What cities would look like if women were to plan them


The Women of the World (WOW) Festival at London’s Southbank Centre in March 2016 brought together thousands of women to celebrate women and girls and look at obstacles that stop them from achieving their potential. In the session, ‘Women, Know Your Place’, Clara Greed (add preferred title), Charlotte Morphet (add preferred title), Maria Wiedner (Founder and CEO of Cambridge Finance & RE:WOMEN), and Liane Hartley (Founder of Mend & Urbanistas) presented their own personal take on the challenging question of urban cities and women.


Why are women not happy with cities as they are?

Traditionally cities have been designed mainly by men: from architects to city planners, surveyors and engineers. The primary assumption was ‘everyone’ is an able-bodied, young male cyclist or pedestrian, going from home to work in a one dimensional trajectory.

The first assumption now means that disabled access to stations, buildings and overall urban environment is lacking. The second assumption brings us to the unhelpfulness of the zoning system: home and work in two separate areas.


How does this affect the cities we live in today?

Cities do not take into account all the unacknowledged ‘work’ that people do in terms of childcare responsibilities and housework, which makes journeys more complicated. For example, trip-chain journeys – starting from home and then perhaps first taking a child at day-care facilities, and then perhaps dropping another child at school, and then eventually reaching work with the reverse journey including a supermarket visit before getting home – are not well thought of processes in our urban set-up.


What do women want?

Women and planning groups have long campaigned for a different model of urban development which acknowledges their needs.  Women in general are concerned about the accessibility of the urban design as they are more likely to be confronted with the practical difficulties of being accompanied by small children in push chairs or elderly relatives.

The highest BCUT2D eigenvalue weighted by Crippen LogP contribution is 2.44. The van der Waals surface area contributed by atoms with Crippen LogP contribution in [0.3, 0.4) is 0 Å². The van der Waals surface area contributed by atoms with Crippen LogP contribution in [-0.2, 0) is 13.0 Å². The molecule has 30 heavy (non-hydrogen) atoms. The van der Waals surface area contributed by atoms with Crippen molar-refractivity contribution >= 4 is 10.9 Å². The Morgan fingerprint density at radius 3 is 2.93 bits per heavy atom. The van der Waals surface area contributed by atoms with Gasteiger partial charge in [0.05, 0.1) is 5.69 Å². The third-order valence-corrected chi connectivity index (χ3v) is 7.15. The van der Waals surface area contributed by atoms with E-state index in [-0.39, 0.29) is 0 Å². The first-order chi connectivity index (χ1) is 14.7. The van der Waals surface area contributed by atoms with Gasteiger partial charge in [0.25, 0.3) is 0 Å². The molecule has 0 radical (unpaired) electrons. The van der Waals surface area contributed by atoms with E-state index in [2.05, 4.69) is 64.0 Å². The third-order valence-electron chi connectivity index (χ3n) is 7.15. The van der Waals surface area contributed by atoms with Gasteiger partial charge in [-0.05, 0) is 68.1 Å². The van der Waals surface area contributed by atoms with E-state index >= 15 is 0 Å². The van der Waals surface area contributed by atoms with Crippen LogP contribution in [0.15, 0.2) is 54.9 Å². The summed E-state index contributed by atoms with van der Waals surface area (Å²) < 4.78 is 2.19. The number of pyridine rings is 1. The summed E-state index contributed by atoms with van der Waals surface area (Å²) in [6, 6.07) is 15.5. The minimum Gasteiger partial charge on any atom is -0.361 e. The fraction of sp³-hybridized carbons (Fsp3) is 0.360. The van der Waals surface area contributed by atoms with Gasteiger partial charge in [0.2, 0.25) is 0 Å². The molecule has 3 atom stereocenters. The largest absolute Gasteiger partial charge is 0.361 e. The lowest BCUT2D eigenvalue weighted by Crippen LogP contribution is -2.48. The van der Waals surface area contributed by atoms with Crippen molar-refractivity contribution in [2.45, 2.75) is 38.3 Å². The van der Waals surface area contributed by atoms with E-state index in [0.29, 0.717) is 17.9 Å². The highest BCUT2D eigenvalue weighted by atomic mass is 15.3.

In summary ‘what women want’, according to European ‘women and planning’ research, is the city of accessibility, mixed land uses, of local centres, short commuting distances, good public transport.


Would cities look different if women were in charge?

To quote the late and great Zaha Hadid: “As a woman, I’m expected to want everything to be nice and to be nice myself. A very English thing. I don’t. I don’t design nice buildings – I don’t like them. I like architecture to have some raw, vital, earthy quality”.

So, cities would not necessarily look different (all pink!), but they would feel different. Women are more sensitive to the needs of the other because they have for so long been included in this definition of minority. This would make cities more integrated and user friendly.


How would cities feel like if women were in charge?

Women seem to naturally operate more in a more social way, therefore strengthening local communities would be the main feature of modern cities. Redevelopments and agglomeration schemes would feature homes, offices, grocery shops, local retailers, nurseries, schools, cafes, pubs, restaurants, gym, parks with plenty of green, accessible passages, public toilets, alternative energy production and high-speed internet connection.

Will it be the end of CBDs?

Somehow, yes. As it is now. Re-developments such as the initial plan for Canary Wharf would not be possible anymore, as it has alienated local communities and has not integrated those working in the CBD, with their families, with their retail and their accommodation needs and the existing communities.

What cities designed by women mean for the property markets?

The diversity inherent in this way new of planning and designing cities will mean that the so-called comparables in the property markets may not be as explicit. Therefore, valuers and investors will have even more reasons to debate around the ‘true’ value of a property.

This is somehow good news: this uncertainty can lead to real estate investments to be held for the longer term instead of the 5-7 years currently in practice. Longer-term investments can lead to more stability of property prices and less speculation around future value growth and economic sustainability all around.


The above was authored by Maria Wiedner, CEO of Cambridge Finance and RE:WOMEN, Clara Greed, professor of inclusive urban planning at the University of the West of England, Charlotte Morphet, senior consultant at planners Turley and co-founder of Women in Planning, and founder of Mend and Urbanistas. It is based on their Women: Know Your Place discussion at the WOW Festival.


Published by Estates Gazette on 23 April, 2016